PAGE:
Regarding the parameter difference between the severe users and less severe users in cocaine group, there were no differences in delay discounting rate (z=-.41, p=.68, d = .12) from the hyperbolic model. Where using the saturating-hyperbolic model, there was no difference in the time discounting parameter (z=-1.23, p=.22, d = .43) but there was a significantly higher saturation index in more severe users than in less severe users in the predicted direction (z=-2.27, p=.02, d = .83).

Correlations between Parameters

For controls and cocaine users, the delay discounting rate from the hyperbolic model was highly correlated with the time discounting parameter from the saturating-hyperbolic model (ρ =.83, p<.001), although this rate was significantly greater for the controls relative to the cocaine users (ρ=.98 vs ρ=.57, respectively, z = 7.2, p<.001). The correlation between the delay discounting rate from the hyperbolic model and the saturation index was not significant (ρ=.06, ρ=.59), whereas between time discounting and saturation indices from the saturating-hyperbolic model were negatively correlated (ρ=-.43, p<.001) such that the more one devalued the reward at the outset, the less likely he or she was to discount the value of that reward over time. Group status did not significantly affect these latter correlations.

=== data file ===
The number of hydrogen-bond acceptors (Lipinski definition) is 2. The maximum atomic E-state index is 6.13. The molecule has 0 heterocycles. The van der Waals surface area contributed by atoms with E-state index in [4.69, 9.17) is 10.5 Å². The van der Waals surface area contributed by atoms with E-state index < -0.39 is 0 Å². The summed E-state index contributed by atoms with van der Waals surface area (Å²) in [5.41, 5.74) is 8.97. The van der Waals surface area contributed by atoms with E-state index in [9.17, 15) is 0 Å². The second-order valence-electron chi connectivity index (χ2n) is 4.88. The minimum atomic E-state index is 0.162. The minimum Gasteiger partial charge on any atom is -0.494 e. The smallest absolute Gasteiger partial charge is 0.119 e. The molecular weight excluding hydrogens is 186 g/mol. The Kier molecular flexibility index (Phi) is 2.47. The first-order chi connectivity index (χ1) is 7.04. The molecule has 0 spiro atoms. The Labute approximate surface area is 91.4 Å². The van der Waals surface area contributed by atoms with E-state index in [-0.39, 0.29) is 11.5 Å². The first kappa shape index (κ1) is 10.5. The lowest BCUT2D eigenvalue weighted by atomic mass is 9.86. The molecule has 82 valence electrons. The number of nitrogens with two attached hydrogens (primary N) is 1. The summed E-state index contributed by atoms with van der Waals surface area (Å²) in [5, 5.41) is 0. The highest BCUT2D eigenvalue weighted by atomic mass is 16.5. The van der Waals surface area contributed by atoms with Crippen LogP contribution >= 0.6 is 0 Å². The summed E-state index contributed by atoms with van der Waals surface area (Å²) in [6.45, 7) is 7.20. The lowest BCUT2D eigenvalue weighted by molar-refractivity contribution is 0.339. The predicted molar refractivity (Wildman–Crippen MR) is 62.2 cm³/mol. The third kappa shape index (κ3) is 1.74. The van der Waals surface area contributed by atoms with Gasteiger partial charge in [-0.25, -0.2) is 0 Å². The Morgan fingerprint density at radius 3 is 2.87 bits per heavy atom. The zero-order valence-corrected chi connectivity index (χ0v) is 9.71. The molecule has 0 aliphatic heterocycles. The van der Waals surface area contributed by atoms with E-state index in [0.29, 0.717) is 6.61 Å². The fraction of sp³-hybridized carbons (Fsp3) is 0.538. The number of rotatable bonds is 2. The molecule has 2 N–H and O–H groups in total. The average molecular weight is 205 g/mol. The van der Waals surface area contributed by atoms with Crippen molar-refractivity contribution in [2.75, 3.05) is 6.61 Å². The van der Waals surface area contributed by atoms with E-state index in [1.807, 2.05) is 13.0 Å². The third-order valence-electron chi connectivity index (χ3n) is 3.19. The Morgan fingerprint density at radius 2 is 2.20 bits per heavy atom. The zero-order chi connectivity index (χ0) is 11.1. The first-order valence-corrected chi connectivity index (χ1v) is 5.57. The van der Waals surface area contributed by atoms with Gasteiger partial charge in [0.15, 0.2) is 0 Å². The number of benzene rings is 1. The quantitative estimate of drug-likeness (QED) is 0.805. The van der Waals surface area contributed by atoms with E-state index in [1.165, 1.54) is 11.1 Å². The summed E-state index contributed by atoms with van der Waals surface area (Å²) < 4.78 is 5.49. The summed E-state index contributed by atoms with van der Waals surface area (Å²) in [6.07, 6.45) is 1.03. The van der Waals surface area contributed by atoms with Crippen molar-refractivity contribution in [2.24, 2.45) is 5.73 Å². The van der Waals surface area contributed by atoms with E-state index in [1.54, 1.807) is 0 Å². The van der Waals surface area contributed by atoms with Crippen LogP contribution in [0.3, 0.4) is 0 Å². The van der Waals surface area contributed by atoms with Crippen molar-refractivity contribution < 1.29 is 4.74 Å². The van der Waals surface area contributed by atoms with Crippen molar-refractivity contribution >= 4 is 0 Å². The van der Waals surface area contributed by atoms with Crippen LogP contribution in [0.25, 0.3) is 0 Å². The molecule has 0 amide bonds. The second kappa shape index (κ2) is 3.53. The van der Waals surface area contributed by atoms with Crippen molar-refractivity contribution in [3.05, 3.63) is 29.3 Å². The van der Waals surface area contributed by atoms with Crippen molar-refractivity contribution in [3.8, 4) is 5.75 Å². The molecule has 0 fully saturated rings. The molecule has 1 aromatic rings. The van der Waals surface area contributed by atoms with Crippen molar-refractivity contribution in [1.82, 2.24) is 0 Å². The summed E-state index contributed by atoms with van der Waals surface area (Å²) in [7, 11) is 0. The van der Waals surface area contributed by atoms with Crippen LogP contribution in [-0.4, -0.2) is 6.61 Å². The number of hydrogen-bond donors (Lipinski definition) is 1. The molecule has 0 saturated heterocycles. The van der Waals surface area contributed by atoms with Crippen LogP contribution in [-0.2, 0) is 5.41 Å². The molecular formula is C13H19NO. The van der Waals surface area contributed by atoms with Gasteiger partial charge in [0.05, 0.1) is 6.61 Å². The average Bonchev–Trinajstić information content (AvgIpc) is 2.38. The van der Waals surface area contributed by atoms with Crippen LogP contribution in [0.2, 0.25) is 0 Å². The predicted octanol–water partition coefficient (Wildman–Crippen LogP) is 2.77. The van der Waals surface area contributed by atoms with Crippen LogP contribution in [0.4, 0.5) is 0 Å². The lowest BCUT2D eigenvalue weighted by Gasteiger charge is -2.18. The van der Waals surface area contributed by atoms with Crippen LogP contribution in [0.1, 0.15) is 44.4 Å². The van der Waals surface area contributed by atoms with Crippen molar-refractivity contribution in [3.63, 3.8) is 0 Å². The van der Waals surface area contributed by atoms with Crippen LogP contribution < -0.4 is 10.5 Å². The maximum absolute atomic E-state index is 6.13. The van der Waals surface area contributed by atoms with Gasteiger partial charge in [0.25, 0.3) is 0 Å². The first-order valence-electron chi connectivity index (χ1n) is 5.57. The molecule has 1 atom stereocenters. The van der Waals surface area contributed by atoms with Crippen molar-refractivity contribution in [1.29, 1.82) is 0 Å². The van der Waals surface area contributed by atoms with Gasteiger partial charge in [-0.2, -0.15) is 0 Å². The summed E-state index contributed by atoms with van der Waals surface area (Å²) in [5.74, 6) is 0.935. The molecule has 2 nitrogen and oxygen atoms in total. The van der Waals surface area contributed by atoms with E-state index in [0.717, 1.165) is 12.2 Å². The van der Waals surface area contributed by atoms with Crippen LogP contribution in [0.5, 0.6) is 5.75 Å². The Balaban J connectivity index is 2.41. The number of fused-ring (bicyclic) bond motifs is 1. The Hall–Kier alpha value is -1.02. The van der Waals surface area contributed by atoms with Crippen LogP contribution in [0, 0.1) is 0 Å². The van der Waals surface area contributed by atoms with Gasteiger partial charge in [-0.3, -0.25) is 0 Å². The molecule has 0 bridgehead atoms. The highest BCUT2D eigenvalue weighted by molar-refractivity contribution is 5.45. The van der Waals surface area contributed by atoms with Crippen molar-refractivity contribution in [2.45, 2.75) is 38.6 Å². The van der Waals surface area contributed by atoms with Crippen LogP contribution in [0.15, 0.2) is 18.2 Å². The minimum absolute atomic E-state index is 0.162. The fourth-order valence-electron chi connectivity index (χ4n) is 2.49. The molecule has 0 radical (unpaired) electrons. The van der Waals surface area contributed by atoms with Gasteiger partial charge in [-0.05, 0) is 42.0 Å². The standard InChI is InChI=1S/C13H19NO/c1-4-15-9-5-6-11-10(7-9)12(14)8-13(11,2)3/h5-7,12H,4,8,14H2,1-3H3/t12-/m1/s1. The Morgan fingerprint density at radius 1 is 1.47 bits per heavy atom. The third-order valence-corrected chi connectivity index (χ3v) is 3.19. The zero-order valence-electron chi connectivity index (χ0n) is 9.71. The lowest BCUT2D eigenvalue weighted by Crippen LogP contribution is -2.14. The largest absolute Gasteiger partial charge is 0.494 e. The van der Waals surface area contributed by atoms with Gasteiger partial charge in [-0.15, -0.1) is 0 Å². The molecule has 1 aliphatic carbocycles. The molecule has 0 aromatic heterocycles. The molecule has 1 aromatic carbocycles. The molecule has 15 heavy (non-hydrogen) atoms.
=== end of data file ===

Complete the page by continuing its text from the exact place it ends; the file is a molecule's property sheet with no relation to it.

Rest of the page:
When examining the association between the delay discounting paradigm and probability discounting paradigm using saturatinghyperbolic model, the time discounting parameter was somewhat correlated with probability discounting parameter (ρ=.19, p=.03) and were similar across groups. The saturation index from delay discounting task was also significantly correlated with the saturation index from probability discounting task (ρ=.33, p<.001), with a nearly significantly higher correlation in controls than in cocaine users (ρ=.48 vs ρ=.06, respectively, z = 1.96, p=.05).

Group Effect on Discounting Rates for Binge Eaters versus Controls